The real stand-outs however are Cohen and Abdul-Mateen as Abbie Hoffman and Bobby Seale respectively.
Cohen delivers the best performance of his career, absolutely falling into the role of one of the leading counter culture members of the 1960s. Cohen walks a delicate tightrope of goofy, endearing, and serious. We get to see the various sides of Hoffman’s character, whether he’s waxing poetic on college campuses regaling students with the antics of the trial, dressing up in the courtroom with Rubin in judge’s robes, or quipping that he can protest the war and fuck around because “he went to Brandeis.” Yet as cavalier as Hoffman could be, he was deadly serious when it came to ending the Vietnam War. In fact there’s an excellent scene between Cohen and Redmayne’s Hayden where he basically explains that he has to perform his schtick in order to raise money to actually fight the war. It’s a means to an end even if he revels in it.
Abudl-Mateen meanwhile continues to crush it as an actor. He wowed audiences with his work in Aquaman and Watchmen but with The Trial of The Chicago 7 he ups his game even more. His portrayal of Bobby Seale paints a harrowing portrait of what it was like to be a black political activist in America during the 1960s. A member of the Black Panther party, Seale stood separate from the seven other people in the trial, going without counsel not because he refused it, but because his lawyer was stuck in the hospital for medical reasons and the judge would not allow the trial to be delayed. You really feel for Seale throughout this movie and get a sense of how there’s a different degree of justice if you’re black in America, something that remains very topical today. The death of his close friend and fellow Panther member Fred Hampton (Kelvin Harrison Jr.) is the straw that eventually unhinges Seale leading to him being bound and gagged in the courtroom, a scene as captivating as it is disgusting. A nice tip of the cap to Abdul-Mateen. I can’t wait to see what he does next.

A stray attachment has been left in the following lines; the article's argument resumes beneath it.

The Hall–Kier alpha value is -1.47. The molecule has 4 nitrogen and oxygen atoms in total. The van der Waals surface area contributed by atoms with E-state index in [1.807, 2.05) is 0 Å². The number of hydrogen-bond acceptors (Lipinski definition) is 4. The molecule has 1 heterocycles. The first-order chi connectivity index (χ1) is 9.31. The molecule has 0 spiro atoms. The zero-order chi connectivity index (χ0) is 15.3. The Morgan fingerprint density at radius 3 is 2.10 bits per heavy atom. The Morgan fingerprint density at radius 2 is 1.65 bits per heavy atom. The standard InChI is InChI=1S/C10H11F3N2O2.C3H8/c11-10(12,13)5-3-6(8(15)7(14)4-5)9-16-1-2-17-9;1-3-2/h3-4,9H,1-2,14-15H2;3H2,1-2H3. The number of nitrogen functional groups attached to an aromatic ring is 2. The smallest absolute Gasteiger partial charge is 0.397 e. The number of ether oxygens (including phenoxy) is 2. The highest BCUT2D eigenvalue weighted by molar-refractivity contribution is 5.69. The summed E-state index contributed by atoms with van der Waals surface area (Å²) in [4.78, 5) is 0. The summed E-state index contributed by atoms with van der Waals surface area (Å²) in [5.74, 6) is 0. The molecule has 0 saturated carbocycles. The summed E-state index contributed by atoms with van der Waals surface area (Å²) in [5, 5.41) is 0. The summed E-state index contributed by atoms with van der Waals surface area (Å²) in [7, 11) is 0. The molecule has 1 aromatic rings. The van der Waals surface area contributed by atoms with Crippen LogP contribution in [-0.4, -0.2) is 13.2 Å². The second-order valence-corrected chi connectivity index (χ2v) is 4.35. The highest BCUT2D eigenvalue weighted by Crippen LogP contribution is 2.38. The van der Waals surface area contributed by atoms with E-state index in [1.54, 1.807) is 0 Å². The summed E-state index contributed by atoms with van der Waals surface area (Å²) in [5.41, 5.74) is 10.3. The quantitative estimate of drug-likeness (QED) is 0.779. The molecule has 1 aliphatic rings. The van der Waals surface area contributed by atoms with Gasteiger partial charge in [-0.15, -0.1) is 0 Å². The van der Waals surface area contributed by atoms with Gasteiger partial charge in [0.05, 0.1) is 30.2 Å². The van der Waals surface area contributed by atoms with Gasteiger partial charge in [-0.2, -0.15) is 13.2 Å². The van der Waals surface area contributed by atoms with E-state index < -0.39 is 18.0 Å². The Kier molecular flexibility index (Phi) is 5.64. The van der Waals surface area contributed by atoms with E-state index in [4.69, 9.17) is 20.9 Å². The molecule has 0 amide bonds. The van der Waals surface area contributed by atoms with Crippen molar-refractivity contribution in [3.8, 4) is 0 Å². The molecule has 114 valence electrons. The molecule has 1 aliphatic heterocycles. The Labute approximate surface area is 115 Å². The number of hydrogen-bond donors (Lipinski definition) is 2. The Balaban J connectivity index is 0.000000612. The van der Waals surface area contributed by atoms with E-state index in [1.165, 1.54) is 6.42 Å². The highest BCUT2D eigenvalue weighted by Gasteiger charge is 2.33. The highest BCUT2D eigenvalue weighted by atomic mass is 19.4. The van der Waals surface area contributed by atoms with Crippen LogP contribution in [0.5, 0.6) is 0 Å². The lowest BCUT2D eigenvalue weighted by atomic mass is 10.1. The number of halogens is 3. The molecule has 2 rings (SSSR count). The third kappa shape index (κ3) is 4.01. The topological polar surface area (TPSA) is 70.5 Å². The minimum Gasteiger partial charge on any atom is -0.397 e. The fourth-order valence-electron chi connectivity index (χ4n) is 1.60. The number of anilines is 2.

Aaron Sorkin’s second directorial feature once again showcases his signature staccato dialogue, with exchanges that come off real, nuanced, and often funny. This is exemplified by an excellent scene toward the end of the film where Rylance has to convince Hayden that he cannot take the stand after a tape surfaces of some inflammatory language Hayden said to the crowd. What ensues is a master’s class in how to create a scene with Rylance acting as the prosecution in a mock-up cross examination, inter-cut with flashbacks to the actual events.
Unfortunately as sometimes happens with Sorkin, he gets caught up in his own excess at times as evidenced by the conclusion to the film. While meant to be rousing and inspiring, it comes off melodramatic and over the top, with Daniel Pemberton’s heretofore solid score downright eye roll inducing. It’s one of the few times for me where a film went from great to very good within a matter of minutes.
Nevertheless, The Trial of the Chicago 7 is still very much a strong film replete with excellent performances and gripping dialogue. While not on par with Sorkin’s previous work in A Few Good Men, it’s still very much worth your time.
My rating System:
0-1 God Awful Blind Yourself With Acid Bad
2 Straight Garbage
4 Sub Par
8 Very Good
10 A Must See
The Trial of the Chicago 7 rates: 8/10